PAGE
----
The conversation ended with how meaningless it all is. The whole thing. The thing we’re all in. And I said if we’re all in it then we’re all in it together so that’s something. And he said we’re not in it together; we’re all in it alone. And I said if we’re all in it alone, how are we having this conversation. And he said, maybe we’re not. So I shut up. I’m staring at the meaninglessness of meaninglessness. A double negative. Which could become positive if I stretch the mathematical point. All right, maybe a false positive, which would actually be ok—living a lie, as long as I knew it was. And why couldn’t this be the whole thing? I mean, my bullshit idea was just as good as his.
So, I drove to the train station and caught the 11:40 to Manhattan. It made sense. If it’s all meaningless, New York is probably the best place to be.
It was an easy ride. I had a window seat, and it wasn’t that crowded. I looked around, that must have been around Croton and thought that probably some other people were having the same ideas as me. I get off the train at Grand Central where you can still grunt out an order for a cuppa joe and you can still can get back a “Sure, hon.” And where everyone around you knows the score: the what’s what and the who’s who and where the skeletons are buried and who got resurrected. And the place still looks like an old black and white movie, with Cary and Bette and Bogey and Kate rising out of the steamy swelter to hit their marks and pierce a knowing look into the camera that means more than all those cocksure crazies who think they know it all.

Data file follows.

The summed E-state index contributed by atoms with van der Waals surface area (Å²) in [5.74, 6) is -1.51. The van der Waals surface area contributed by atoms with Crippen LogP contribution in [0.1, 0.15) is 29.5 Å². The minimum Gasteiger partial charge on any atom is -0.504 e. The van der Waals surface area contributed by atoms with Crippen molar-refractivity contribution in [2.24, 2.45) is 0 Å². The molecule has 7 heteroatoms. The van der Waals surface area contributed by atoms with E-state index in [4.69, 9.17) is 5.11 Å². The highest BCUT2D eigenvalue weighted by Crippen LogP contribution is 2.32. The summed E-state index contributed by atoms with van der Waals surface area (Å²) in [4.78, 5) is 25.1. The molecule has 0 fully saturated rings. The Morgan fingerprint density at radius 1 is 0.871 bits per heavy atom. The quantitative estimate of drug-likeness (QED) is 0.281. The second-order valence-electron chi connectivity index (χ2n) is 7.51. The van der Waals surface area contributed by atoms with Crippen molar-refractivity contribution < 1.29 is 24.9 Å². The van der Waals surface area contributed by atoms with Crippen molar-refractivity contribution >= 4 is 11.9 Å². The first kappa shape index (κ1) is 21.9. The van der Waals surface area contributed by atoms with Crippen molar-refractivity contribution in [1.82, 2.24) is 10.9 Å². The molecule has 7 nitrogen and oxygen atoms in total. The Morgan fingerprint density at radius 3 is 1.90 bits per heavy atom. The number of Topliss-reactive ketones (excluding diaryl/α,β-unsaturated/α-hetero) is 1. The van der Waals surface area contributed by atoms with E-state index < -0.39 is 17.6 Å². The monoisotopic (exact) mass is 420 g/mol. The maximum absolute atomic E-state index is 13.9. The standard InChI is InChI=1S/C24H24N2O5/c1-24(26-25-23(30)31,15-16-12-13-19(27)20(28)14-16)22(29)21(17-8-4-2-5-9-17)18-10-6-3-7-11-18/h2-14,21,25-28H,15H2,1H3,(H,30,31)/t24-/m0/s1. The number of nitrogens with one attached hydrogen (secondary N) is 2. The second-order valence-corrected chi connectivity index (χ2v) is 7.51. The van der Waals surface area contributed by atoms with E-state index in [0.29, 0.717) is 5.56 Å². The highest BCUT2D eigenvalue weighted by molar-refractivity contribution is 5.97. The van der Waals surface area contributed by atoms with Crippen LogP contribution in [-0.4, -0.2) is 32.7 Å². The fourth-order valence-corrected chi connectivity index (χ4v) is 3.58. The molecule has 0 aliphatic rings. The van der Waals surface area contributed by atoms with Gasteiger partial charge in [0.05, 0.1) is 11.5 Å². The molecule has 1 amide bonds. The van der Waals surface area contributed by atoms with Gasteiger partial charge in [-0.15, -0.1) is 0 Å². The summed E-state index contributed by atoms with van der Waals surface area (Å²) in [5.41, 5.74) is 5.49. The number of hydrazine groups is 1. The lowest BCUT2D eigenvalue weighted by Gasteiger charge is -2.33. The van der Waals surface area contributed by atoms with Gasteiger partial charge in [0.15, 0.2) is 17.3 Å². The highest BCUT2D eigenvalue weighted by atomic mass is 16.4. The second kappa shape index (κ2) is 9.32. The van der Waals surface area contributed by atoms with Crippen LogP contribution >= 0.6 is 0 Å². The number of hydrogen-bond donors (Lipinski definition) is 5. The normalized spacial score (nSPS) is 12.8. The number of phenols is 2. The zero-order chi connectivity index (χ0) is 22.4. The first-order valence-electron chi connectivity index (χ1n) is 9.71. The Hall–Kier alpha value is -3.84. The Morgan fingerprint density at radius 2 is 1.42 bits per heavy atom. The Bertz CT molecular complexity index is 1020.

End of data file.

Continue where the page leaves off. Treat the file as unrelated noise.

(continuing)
I head where all the bottom feeders go, to the Oyster Bar where you can still inhale Old Gold and Lucky Strikes from ancestral lungs and the room’s lights and darks are all the same once your eyes adjust. I sling my bag down on an empty swivel chair at the horseshoe counter and my fireplug frame onto the chair next to it. The woman you can still call a waitress says to me, “You wanna menu—no, you don’t—I know what you want by the way you sit down.” And I say, “You got it, a bowl of Manhattan.” And she says, “Got it, Hon.” And in short order here it is in front of me with a glass of pure NYC tap and a soft, fleshy roll with 2 pats of butter and 3 packs of oyster crackers and a couple of crackly flatbreads. And halfway through she asks me how it is and I say it’s great, which was true, just like I remembered from times before. And when I finish, I pay and leave a tip that would bring her an edgy smile but not enough to run over to Saks. And as I walked back up to the tracks I thought about the soup and what made me remember it. It was the spicing and the way the oyster crackers soak up the broth and melt and the surprise of finding an extra sliver of oyster buried in between the potatoes. And I felt warm and full and I looked up at the board and saw that my train for home was leaving in 20 minutes from track 35, enough time to walk around and see if there was anything I missed. And there was. There. In front of me. Was everything.
Laurence Carr is a Hudson Valley NY writer and the publisher of Lightwood.